As a silversmith, Anne Barros has chosen to interpret her tiny corner of existence in the functional objects of everyday life. Making spoons, forks, and serving pieces has enabled her to explore the graphic possibilities of flatware, the play of surface reflections, and the sounds of silver. To these objects she often adds commentary on the passing scene, from gardening and family values, to molecular gastronomy and alternative energy sources.
Most recently, she have been obsessed with trees. In a series of Orchard Spoons she combined sterling silver with cuttings from apple, pear, plum, and quince trees. The devastating forest fires of 2021 led to Dark Woods, a group of mostly ironic candle snuffers. Their silver forms can be traced to various woodland fungi, real or imagined. Their handles are of black walnut, white ash, red oak, sugar maple, red cedar, and wild grape. They chide our world’s inadequate response to the warming of planet earth.
Silver & Wood
About forty years ago my family planted 1,500 tree seedlings on an old farm. I now prune branches from them and continue a silversmithing tradition of fruit wood handles for tea pots, ladles, and other objects.
To celebrate the release of Stone Houses of Jefferson County, New York in 2016, I made small silver models of some stone houses documented in the book, including our family’s vernacular farm house.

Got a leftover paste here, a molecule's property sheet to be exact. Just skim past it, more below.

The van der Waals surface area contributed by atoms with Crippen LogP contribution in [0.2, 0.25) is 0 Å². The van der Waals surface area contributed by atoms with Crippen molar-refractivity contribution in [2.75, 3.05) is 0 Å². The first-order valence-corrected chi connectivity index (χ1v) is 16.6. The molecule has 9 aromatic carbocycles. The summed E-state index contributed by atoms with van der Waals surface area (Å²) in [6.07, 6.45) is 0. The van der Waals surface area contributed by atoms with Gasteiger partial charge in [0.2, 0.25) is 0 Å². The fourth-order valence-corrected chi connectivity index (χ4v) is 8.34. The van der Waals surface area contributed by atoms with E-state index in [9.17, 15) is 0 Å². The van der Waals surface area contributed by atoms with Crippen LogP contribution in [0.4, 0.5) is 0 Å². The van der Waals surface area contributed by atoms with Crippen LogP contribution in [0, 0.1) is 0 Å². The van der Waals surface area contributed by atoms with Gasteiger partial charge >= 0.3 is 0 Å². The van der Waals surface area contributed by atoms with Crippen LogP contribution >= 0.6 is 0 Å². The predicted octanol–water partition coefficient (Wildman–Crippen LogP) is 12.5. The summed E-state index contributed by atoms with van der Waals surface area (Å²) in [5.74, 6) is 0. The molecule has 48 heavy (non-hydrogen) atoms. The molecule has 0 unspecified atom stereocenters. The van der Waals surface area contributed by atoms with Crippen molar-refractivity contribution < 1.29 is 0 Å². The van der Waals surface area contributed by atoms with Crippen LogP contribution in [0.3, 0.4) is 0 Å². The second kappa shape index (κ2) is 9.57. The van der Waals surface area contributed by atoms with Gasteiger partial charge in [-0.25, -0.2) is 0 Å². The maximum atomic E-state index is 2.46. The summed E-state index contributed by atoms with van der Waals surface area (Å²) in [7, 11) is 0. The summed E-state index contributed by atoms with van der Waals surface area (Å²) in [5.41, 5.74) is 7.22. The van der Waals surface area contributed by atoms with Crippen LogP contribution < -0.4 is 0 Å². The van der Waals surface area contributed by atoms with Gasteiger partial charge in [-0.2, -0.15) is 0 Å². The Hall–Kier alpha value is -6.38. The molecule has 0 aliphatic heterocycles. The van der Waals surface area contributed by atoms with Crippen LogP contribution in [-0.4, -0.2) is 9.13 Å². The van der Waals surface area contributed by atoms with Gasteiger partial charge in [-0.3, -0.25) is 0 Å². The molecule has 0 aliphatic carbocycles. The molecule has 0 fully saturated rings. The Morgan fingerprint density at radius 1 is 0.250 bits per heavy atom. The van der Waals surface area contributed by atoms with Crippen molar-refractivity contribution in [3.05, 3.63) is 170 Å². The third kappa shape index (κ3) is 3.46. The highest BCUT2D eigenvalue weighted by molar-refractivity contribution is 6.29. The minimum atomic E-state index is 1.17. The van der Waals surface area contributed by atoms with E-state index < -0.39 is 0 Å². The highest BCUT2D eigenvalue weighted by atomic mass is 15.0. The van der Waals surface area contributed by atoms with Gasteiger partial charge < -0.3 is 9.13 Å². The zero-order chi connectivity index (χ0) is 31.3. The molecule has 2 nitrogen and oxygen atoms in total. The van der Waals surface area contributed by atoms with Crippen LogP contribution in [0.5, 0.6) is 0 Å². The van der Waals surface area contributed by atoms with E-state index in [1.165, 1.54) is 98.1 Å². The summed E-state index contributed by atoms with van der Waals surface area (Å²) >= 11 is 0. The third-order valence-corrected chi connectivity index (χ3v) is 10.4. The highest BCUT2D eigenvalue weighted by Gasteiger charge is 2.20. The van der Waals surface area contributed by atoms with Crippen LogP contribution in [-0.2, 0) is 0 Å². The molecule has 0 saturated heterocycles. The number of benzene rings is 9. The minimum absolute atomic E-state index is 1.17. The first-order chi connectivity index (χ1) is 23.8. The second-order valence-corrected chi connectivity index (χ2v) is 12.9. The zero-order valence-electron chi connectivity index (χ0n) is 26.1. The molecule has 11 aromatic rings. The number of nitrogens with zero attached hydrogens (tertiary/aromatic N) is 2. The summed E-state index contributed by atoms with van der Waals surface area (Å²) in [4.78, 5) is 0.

Many people live with bipolar disorder. Their friends and relatives live with it also. This playground is my attempt to understand and support a bi-polar family member.
From childhood I have loved the shine of silver especially in spoons. But spoons were not enough for eating the foams, jellies, and airs of “molecular gastronomy.” I added whisks, straws, and sleds to the place setting.
The Female Gaze
To celebrate the 150th anniversary of Canadian Confederation, Dr. Laura Brandon invited fifteen Canadian silversmiths each to make a candleholder honouring Canadian women in the arts.*
* My candle holder honours Canadian women photographers with photo-etched copies of their work. When hung out to dry, their photographs give us the female gaze – nurturing, self-affirming, playful, heroic.